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12 Reponses | Comments Feed
  1. Haley says:

    Here are two books that I read last year that you might enjoy, Maud by Melanie Fishbane and the Stalking Jack the Ripper series. Maud is about a young Lucy Maud Montgomery and Stalking Jack the Ripper was the best historical fiction I have read in a long time. Currently there is two books out in it and the sequel lived up to and went above my very high expectations.

    This year I plan to go back and read my favorites, the books that made me fall back in love with reading in the first place because, truth be told I miss them. I plan on rereading all the Anne series as I have not touched a few of those books in several years. I still have not read The Blythes are Quoted but Penquen came out with a reprint of it last fall so I plan on getting my hands on it. Prairie Fires by Caroline Fraser is also on my list. So I suppose books that are connected to my favorite books are also part of my plan this year. C.S.Lewis books is one I have been meaning to read for years and I was gifted the Screwtape Letters for Christmas so there is my nudge to finally start.

    I also read the most the first week as I despise the though of,”Oh my I have only read one book this year.” Nevermind the year just started.
    I sincerely hope you have a great reading year and no health scares for your family or for year.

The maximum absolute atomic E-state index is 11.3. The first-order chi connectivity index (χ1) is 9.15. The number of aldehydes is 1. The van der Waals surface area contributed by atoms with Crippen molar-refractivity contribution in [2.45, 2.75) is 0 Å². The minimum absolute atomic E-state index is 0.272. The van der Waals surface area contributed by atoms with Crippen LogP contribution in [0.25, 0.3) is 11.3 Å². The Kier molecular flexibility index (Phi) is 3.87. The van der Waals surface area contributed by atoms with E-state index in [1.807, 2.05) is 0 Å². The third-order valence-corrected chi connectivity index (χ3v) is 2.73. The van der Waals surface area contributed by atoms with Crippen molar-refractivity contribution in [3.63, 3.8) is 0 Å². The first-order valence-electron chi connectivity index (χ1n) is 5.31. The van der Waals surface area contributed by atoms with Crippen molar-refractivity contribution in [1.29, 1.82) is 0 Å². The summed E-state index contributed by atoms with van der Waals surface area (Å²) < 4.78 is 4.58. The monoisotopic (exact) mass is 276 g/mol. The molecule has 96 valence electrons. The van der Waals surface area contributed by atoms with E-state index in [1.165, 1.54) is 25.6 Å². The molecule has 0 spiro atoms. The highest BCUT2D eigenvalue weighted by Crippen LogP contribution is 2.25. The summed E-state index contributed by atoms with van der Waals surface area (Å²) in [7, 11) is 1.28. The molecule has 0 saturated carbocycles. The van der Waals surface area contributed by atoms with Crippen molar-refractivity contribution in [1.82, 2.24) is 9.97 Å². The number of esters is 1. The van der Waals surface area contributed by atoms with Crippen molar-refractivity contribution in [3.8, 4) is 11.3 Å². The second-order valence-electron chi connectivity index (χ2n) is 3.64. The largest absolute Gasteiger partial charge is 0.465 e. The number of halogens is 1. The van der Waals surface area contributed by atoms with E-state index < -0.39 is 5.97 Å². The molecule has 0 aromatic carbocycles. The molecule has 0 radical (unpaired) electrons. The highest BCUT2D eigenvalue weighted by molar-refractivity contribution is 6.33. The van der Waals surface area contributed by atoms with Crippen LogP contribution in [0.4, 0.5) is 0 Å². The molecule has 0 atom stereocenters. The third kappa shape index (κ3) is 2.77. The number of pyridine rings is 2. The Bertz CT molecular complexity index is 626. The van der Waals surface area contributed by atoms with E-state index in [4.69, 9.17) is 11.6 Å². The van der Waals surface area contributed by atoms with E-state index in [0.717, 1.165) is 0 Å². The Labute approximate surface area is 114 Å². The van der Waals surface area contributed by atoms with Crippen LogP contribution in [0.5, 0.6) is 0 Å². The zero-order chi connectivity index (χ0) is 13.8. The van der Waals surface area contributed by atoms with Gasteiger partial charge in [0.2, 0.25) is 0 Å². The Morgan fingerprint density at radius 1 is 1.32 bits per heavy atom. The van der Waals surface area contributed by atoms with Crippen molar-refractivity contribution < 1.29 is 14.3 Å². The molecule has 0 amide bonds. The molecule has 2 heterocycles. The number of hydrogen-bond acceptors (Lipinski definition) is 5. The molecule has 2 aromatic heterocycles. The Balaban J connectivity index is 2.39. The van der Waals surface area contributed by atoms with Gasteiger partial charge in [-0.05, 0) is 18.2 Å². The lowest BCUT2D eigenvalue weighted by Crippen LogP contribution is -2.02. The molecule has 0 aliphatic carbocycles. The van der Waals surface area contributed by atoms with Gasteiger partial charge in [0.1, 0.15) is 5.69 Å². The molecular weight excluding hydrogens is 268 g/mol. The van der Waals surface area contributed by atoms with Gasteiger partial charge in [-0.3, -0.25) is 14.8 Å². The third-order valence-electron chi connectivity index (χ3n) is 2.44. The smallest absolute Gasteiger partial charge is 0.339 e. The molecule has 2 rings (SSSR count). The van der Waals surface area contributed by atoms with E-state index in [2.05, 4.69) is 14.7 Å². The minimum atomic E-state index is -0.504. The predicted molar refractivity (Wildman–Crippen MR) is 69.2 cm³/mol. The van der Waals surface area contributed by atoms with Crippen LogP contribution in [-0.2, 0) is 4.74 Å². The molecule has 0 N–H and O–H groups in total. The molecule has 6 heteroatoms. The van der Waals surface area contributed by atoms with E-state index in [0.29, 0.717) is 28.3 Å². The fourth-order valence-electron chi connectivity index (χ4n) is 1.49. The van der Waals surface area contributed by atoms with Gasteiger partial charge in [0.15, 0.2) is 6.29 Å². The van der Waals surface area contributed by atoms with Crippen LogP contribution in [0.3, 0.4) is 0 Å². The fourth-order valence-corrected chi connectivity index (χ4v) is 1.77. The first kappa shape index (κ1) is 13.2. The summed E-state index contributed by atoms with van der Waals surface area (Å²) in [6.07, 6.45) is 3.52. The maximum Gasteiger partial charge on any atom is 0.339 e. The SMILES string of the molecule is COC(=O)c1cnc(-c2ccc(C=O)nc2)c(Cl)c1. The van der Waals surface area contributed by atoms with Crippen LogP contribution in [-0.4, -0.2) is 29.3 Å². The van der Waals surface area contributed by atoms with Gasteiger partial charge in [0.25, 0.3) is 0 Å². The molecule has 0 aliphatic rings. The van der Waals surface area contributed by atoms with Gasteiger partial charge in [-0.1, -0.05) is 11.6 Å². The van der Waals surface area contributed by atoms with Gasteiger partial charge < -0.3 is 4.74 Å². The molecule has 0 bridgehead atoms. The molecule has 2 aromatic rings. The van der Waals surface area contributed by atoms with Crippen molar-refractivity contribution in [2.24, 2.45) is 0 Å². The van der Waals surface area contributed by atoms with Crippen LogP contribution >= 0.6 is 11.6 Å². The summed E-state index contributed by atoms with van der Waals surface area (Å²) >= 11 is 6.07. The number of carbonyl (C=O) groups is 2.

• Melissa Wiley says:

      I started MAUD a while back but I think it must have been shortly before life went catawampus because I didn’t get very far. I think I have an ARC of Stalking Jack the Ripper—I’ll have to look! Thanks for the recs. I chuckled over your “I’ve only read one book this year!” feelings. I so relate!!

  2. Penelope says:

    {{hugs}} Lissa. I hope the cough eases soon, and the walks return. Gently, gently with your heart and time. It has been a year and then some for you, my friend. The new patterns will emerge …

    Ooo! Could you please freshed the link to my blog? Thanks!

    I am reading … Lots! Am in the middle of a BookLog post rght jow, may get it posted this day, maybe not, we’ll see how the tide rolls! It being Monday, and what with the homeschooling and all 🙂

    Oh I do hope the heavy lifting on the IEP is settling down!? I’m sorry. Work like that — the advocating, the phone calls the paperwrk. …!

    • Melissa Wiley says:

      Blogroll updated, my dear! So glad you reminded me. 🙂

      The advocating, the phone calls, the paperwork indeed. I was doing my weekly planner review last night and tallied 21 hours spent on phone calls, emails, and research re the IEP/school stuff last week! No wonder I’m tired.

      • Penelope says:

        {{thank you!}} also, sorry for those typos, yikes! Well, my hand-eye coordination is abysmal at the bst of times, but on the slippy slidey glass screen …! Ack.

        21 hours!? I’m aghast, truly! More {{hugs}} prayers too, phew xox

  3. tee+d says: